Search for landfill site faces barrier

Anjali Dhal Samanta

NEW DELHI: Desperate attempts by the Municipal Corporation of Delhi to find a landfill site for solid waste disposal have hit a new roadblock. Even as some members of the Ridge Management Board strongly objected to MCD's suggestion for proposing a part of Bhatti mines area as a landfill site, a recent verification has revealed that the proposed land is not only a part of the Ridge area but also falls under a wildlife sanctuary.

Worse, the allocation of a landfill site in the area could mean thwarting a Rs. 823 lakhs project of rehabilitating the Bhatti mines.

A recent verification of the Bhatti mines over the past week by the Delhi Department of Forest and Wildlife has confirmed that the `khasra' numbers of the pits proposed for the landfill site do fall under the wildlife sanctuary area. Since this is protected under the Wildlife Protection Act, it would require permission from the National Board of Wildlife to divert this area.

"The proposed area for the landfill does fall under the wildlife sanctuary zone and the reserve forest area. We will be informing the MCD about this soon. We haven't given them permission yet for the landfill site. The decision will now be taken at the highest level,'' said the Delhi Minister for Environment and Forest, Raj Kumar Chauhan.

Aside from falling under the Protected Area category, the proposal for demarcation of the area for a landfill site in Bhatti mines reflects poor planning. The proposed area is supposed to be a part of the land where a rehabilitation project through the Eco Task Force of the Territorial Army and Centre for Environmental Management of Degraded Ecosystems of Delhi University has been underway for the past few years. Started in 2000-2001, Rs. 832 lakhs had been allocated for the five-year project. Almost on its last leg now, most of the pits falling under the proposed landfill site have already been rehabilitated and greened under the project.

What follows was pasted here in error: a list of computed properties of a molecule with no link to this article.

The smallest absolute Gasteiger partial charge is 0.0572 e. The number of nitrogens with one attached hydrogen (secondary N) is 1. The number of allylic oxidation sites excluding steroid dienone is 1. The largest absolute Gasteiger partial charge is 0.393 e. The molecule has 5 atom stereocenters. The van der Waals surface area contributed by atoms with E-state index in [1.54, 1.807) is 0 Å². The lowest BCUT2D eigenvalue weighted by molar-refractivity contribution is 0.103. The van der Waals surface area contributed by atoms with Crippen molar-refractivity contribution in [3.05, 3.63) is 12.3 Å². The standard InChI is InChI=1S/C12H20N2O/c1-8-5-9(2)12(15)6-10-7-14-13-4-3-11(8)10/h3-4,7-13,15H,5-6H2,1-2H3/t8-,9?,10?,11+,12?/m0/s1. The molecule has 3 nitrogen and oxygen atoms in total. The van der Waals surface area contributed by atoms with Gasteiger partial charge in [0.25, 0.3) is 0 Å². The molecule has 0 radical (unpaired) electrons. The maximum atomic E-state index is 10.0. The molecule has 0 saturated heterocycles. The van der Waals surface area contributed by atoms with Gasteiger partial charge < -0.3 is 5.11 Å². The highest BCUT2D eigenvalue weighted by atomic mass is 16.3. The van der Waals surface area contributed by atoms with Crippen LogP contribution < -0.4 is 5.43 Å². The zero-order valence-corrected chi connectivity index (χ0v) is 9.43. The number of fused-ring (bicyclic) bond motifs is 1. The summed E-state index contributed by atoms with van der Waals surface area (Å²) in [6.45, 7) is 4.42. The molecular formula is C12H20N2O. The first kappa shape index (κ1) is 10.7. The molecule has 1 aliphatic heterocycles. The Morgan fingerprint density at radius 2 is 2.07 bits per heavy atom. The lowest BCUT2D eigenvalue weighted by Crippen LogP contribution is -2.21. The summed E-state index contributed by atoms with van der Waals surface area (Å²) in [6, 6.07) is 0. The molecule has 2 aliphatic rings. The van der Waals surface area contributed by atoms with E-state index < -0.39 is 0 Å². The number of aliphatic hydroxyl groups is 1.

However, the MCD officials argue that the area proposed for the landfill does not fall under the Protected Area, except for the Ridge. As for the plantations, officials claim that the pits are too deep for any serious plantations. ``The depth of the pits in many places is more than 30 metres. It is not possible to go inside and plant there. Some kekar shrubs have been planted but those can be grown anywhere. Anyway, once the landfill site has been constructed, we would make the area green. After all, garbage is also an environment concern for the city,'' said Conservancy and Sanitation Engineering Department Head of MCD, Ravi Dass.

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